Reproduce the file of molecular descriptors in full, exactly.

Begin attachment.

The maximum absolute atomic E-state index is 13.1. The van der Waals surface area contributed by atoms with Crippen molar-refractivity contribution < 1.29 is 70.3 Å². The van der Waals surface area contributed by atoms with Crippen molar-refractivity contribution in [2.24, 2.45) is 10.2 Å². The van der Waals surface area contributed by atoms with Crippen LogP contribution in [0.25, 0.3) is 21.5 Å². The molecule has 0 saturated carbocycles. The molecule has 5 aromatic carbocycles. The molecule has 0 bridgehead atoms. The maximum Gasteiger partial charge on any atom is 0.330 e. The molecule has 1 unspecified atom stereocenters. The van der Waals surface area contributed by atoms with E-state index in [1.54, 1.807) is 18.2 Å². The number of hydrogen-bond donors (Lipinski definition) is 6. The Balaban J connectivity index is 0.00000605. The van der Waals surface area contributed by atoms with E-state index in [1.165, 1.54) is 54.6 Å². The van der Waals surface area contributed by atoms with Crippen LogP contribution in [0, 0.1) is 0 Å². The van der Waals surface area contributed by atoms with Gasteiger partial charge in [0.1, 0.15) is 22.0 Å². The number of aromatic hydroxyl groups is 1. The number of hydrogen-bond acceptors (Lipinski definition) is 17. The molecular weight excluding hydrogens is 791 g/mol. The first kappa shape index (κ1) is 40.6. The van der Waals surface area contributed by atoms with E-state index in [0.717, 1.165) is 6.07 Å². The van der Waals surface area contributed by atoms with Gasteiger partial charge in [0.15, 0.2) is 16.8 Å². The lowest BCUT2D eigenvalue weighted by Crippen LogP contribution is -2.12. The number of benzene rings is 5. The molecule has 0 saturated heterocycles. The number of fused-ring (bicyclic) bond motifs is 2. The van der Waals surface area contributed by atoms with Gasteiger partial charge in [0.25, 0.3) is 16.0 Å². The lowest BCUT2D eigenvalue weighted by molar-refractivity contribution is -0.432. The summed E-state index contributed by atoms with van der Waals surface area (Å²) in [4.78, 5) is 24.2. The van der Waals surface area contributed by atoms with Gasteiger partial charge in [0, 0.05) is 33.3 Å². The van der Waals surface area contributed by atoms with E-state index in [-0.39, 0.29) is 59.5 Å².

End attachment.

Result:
The maximum absolute atomic E-state index is 13.1. The van der Waals surface area contributed by atoms with Crippen molar-refractivity contribution < 1.29 is 70.3 Å². The van der Waals surface area contributed by atoms with Crippen molar-refractivity contribution in [2.24, 2.45) is 10.2 Å². The van der Waals surface area contributed by atoms with Crippen LogP contribution in [0.25, 0.3) is 21.5 Å². The molecule has 0 saturated carbocycles. The molecule has 5 aromatic carbocycles. The molecule has 0 bridgehead atoms. The maximum Gasteiger partial charge on any atom is 0.330 e. The molecule has 1 unspecified atom stereocenters. The van der Waals surface area contributed by atoms with E-state index in [1.54, 1.807) is 18.2 Å². The number of hydrogen-bond donors (Lipinski definition) is 6. The Balaban J connectivity index is 0.00000605. The van der Waals surface area contributed by atoms with E-state index in [1.165, 1.54) is 54.6 Å². The van der Waals surface area contributed by atoms with Crippen LogP contribution in [0, 0.1) is 0 Å². The van der Waals surface area contributed by atoms with Gasteiger partial charge in [0.1, 0.15) is 22.0 Å². The number of aromatic hydroxyl groups is 1. The number of hydrogen-bond acceptors (Lipinski definition) is 17. The molecular weight excluding hydrogens is 791 g/mol. The first kappa shape index (κ1) is 40.6. The van der Waals surface area contributed by atoms with E-state index in [0.717, 1.165) is 6.07 Å². The van der Waals surface area contributed by atoms with Gasteiger partial charge in [0.15, 0.2) is 16.8 Å². The lowest BCUT2D eigenvalue weighted by Crippen LogP contribution is -2.12. The number of benzene rings is 5. The molecule has 0 saturated heterocycles. The number of fused-ring (bicyclic) bond motifs is 2. The van der Waals surface area contributed by atoms with Gasteiger partial charge in [0.25, 0.3) is 16.0 Å². The lowest BCUT2D eigenvalue weighted by molar-refractivity contribution is -0.432. The summed E-state index contributed by atoms with van der Waals surface area (Å²) in [4.78, 5) is 24.2. The van der Waals surface area contributed by atoms with Gasteiger partial charge in [0, 0.05) is 33.3 Å². The van der Waals surface area contributed by atoms with E-state index in [-0.39, 0.29) is 59.5 Å².